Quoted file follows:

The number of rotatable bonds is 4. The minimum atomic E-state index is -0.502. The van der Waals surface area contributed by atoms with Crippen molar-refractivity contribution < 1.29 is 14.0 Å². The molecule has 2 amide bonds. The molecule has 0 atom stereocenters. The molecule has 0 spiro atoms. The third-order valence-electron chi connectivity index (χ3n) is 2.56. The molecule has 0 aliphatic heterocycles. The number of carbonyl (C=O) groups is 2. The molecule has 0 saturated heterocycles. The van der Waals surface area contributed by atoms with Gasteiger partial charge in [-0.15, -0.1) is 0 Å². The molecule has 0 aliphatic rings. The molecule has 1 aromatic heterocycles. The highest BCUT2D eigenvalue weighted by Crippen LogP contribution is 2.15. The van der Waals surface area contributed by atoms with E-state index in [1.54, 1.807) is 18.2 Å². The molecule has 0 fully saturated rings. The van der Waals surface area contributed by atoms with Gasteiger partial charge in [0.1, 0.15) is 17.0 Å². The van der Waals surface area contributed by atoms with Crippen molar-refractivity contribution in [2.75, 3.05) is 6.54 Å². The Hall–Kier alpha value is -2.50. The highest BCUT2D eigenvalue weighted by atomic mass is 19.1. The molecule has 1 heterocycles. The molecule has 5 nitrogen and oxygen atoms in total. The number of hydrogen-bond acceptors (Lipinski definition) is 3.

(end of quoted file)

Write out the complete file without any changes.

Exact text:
The number of rotatable bonds is 4. The minimum atomic E-state index is -0.502. The van der Waals surface area contributed by atoms with Crippen molar-refractivity contribution < 1.29 is 14.0 Å². The molecule has 2 amide bonds. The molecule has 0 atom stereocenters. The molecule has 0 spiro atoms. The third-order valence-electron chi connectivity index (χ3n) is 2.56. The molecule has 0 aliphatic heterocycles. The number of carbonyl (C=O) groups is 2. The molecule has 0 saturated heterocycles. The van der Waals surface area contributed by atoms with Gasteiger partial charge in [-0.15, -0.1) is 0 Å². The molecule has 0 aliphatic rings. The molecule has 1 aromatic heterocycles. The highest BCUT2D eigenvalue weighted by Crippen LogP contribution is 2.15. The van der Waals surface area contributed by atoms with E-state index in [1.54, 1.807) is 18.2 Å². The molecule has 0 fully saturated rings. The van der Waals surface area contributed by atoms with Gasteiger partial charge in [0.1, 0.15) is 17.0 Å². The van der Waals surface area contributed by atoms with Crippen molar-refractivity contribution in [2.75, 3.05) is 6.54 Å². The Hall–Kier alpha value is -2.50. The highest BCUT2D eigenvalue weighted by atomic mass is 19.1. The molecule has 1 heterocycles. The molecule has 5 nitrogen and oxygen atoms in total. The number of hydrogen-bond acceptors (Lipinski definition) is 3.